I hadn’t walked the local cemetery for a long time. I used to enjoy the history and the quietness of different cemeteries around town. The local cemetery opened its doors in 1918 and I guess one day too I will be there somewhere in the lawns. Today I had an impulse to go on a walk and visit someone who I used to know. I hadn’t visited since the funeral and felt compelled to quiet my thoughts and say hi. If saying hi to a grave site is normal than that is what I intended to do. But as I retraced my steps I could not find where he was buried so I just wandered alone up and down the rows of past women, men and children.
Generations of families as the old lawns made way to new. I counted back the years from plots in 2012 back to 2000 and earlier. I came across two ladies quietly clearing away the old flowers while sitting in two deck chairs sharing a cuppa in front of one site as if they were sharing a tea party. As I parked my car to have a final second search in an area, I privately watch as one young man pulled up, tended to a grave site with fresh flowers before pulling away to leave. As I silently walked by and glanced at the stone I notice the date was one year passed for a young wife and mother.
I stumbled upon twin boys who found their angel wings one day from birth and a surviving twin brother passing one day later. I paused to reflect on all the babies and multiple births born too early.
As I meandered to another lot obscured with Australian bush at the perimeter, I found graves less loved, tendered and overgrown. I was compelled to clear the weeds and dirt from one grave plaque to see the names and photos of a married couple underneath. I wondered if visitors to these sites were long gone.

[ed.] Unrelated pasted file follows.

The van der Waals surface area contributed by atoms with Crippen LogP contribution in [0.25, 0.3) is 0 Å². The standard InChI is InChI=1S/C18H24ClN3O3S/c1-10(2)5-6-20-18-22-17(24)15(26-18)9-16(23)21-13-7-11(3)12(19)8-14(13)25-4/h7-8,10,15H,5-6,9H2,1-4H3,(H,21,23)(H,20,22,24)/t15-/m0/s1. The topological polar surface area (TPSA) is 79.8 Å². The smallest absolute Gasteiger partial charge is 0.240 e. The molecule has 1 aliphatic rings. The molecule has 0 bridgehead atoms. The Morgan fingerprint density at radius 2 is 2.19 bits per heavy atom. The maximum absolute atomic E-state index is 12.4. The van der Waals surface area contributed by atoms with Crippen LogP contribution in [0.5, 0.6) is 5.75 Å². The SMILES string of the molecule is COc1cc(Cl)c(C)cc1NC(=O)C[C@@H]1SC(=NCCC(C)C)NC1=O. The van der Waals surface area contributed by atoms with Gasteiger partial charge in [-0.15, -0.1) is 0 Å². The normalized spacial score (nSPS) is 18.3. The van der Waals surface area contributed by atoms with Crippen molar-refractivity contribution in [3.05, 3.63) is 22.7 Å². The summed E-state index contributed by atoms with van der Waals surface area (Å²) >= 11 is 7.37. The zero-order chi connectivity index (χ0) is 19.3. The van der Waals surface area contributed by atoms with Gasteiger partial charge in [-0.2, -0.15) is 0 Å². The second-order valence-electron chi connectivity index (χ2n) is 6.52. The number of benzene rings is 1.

I sat in solitude. It was hot.
I thought back to when my grandmother died when I was 13. I was told at breakfast. The funeral was my first and I was embarrassed to know more about my grandmother at her eulogy than in life. About 4 years later my grandpa joined my grandmother after time in a nursing home. They are buried in a lawn cemetery another hours north of here. Its been 20 years now since my grandmother died and I have never visited. I feel a bit bad about that. But I remember and think about it.
My other Nana lives in a nursing home. The Living History of Winifred Henderson http://thelastdegree.com/2011/08/31/living-history-of-winifred-henderson/
She has dementia and no longer recognizes most of us or knows she has great-grandchildren. I feel blessed I had wonderful grandparents who were parts of birthdays, Christmas, holidays, school events and sacraments. Family. My girls have doting grandparents who spoil them to pieces but it does sadden me their father does not have parents to share in the joy. But families make up all types.
I feel grateful.
The cemetery brought me quietness so desperately needed from a few hectic weeks as new decision and business opportunities have arisen. I did not find the person I intended. I brought my small bunch of flowers home. Will try again another day.
No one wants to die. Even people who want to go to heaven don’t want to die to get there. And yet death is the destination we all share. No one has ever escaped it. And that is as it should be, because Death is very likely the single best invention of Life. It is Life’s change agent. It clears out the old to make way for the new. Right now the new is you, but someday not too long from now, you will gradually become the old and be cleared away. Sorry to be so dramatic, but it is quite true.